That is one feature that bees have that many humans would desire – the ability to fly away from their disturbances. However, in doing so, they must leave their entire known world behind. In this subtle way, bees have learned how to eliminate attachments to their possessions. In focusing on survival of their family and colony, their priorities are to maintain their family and queen leader in safety and health. Even if they must abandon all they have worked so hard to build, collect and store, if nature demands, they quickly consume whatever honey stores they can fit into themselves and depart for a safer and more secure place. The bees know if you can’t carry it with you, it probably isn’t that important.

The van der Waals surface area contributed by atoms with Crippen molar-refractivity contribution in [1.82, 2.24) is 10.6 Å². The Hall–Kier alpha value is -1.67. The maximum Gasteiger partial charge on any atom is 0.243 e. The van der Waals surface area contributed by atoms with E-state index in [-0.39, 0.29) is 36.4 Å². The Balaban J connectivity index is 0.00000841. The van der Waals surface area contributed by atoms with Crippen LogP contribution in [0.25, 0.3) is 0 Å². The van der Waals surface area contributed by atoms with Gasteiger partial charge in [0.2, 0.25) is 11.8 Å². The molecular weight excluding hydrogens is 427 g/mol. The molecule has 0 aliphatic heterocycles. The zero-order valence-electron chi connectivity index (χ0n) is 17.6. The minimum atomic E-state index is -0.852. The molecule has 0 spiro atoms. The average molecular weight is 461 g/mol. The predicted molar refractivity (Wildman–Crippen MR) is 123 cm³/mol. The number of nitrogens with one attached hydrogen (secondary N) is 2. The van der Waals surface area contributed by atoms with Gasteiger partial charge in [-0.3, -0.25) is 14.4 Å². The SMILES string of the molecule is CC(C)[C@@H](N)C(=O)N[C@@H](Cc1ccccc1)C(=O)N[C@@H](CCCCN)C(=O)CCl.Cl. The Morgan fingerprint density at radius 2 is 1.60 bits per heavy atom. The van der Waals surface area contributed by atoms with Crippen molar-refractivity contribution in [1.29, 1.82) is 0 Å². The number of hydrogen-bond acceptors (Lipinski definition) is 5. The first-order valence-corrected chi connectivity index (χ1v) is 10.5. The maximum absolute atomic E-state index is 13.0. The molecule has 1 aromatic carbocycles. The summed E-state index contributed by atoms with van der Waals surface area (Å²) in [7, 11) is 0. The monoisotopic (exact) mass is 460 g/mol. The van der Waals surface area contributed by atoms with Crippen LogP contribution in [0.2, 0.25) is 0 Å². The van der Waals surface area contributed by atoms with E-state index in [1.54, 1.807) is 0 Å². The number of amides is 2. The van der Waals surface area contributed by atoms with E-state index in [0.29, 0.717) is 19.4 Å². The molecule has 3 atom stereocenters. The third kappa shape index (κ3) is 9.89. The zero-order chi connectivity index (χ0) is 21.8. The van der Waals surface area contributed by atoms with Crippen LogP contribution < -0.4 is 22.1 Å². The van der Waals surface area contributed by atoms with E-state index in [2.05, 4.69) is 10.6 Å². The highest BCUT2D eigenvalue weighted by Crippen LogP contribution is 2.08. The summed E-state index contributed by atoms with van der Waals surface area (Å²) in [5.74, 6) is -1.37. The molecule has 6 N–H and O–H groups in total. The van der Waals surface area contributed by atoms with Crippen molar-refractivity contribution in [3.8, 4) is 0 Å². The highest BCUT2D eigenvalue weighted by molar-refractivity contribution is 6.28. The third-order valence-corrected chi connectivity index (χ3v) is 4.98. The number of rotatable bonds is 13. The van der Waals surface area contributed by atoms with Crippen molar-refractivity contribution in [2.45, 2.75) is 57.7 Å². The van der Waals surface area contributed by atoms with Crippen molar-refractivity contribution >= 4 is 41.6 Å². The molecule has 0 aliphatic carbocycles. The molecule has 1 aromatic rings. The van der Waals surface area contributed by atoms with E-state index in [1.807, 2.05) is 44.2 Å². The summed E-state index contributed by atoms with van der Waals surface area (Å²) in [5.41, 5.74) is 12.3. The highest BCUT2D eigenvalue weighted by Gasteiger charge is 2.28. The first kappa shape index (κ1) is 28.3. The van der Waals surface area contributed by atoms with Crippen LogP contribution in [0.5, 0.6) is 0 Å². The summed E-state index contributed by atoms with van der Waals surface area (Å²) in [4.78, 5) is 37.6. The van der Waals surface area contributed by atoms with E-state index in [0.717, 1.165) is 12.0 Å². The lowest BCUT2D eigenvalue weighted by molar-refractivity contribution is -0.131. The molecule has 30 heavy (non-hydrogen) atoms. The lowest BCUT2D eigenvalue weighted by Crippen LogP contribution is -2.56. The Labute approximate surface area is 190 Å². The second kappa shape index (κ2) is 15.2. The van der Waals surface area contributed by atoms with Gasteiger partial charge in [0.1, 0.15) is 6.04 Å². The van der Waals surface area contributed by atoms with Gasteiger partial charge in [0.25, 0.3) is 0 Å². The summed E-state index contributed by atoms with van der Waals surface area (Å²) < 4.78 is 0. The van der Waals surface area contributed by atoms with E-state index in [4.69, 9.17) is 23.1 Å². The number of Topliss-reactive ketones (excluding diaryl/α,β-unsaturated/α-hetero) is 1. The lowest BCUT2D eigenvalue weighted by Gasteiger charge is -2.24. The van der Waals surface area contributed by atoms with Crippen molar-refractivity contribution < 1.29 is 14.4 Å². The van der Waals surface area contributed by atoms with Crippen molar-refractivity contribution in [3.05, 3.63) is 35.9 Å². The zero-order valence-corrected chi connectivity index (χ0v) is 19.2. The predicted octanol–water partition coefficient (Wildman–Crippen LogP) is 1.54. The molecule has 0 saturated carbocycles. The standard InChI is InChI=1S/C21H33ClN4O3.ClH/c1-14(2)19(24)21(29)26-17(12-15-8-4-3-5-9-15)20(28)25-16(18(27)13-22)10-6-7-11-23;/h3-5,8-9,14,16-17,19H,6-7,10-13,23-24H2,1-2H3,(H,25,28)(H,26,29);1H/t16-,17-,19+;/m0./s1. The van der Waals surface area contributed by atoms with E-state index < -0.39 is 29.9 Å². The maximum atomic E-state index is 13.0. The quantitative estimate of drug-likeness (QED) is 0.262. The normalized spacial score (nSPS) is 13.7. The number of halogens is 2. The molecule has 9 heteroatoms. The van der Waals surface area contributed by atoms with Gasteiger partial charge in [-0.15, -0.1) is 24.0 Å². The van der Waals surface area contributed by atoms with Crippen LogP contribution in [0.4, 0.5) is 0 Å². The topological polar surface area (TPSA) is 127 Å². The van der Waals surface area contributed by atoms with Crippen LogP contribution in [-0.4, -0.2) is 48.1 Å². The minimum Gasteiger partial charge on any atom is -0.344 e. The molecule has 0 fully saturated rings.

The term “africanized bees” started with a scientist down in the tropics cross-breeding European honey bees with local feral strains in an attempt to make a heartier and more disease-resistant bee. Tropical bees face many more difficult predators compared with their European cousins and have developed a much more sensitive nature in response to threat detection. Down in the African continent, the tribes for centuries have sought their honey by finding hollow trees with bee colonies in them and using smoke and fire to drive away the bees. This has resulted in the bees developing an aggressive response to smoke – an opposite reaction to typical European bees that become very docile when they can’t smell anything due to the presence of smoke.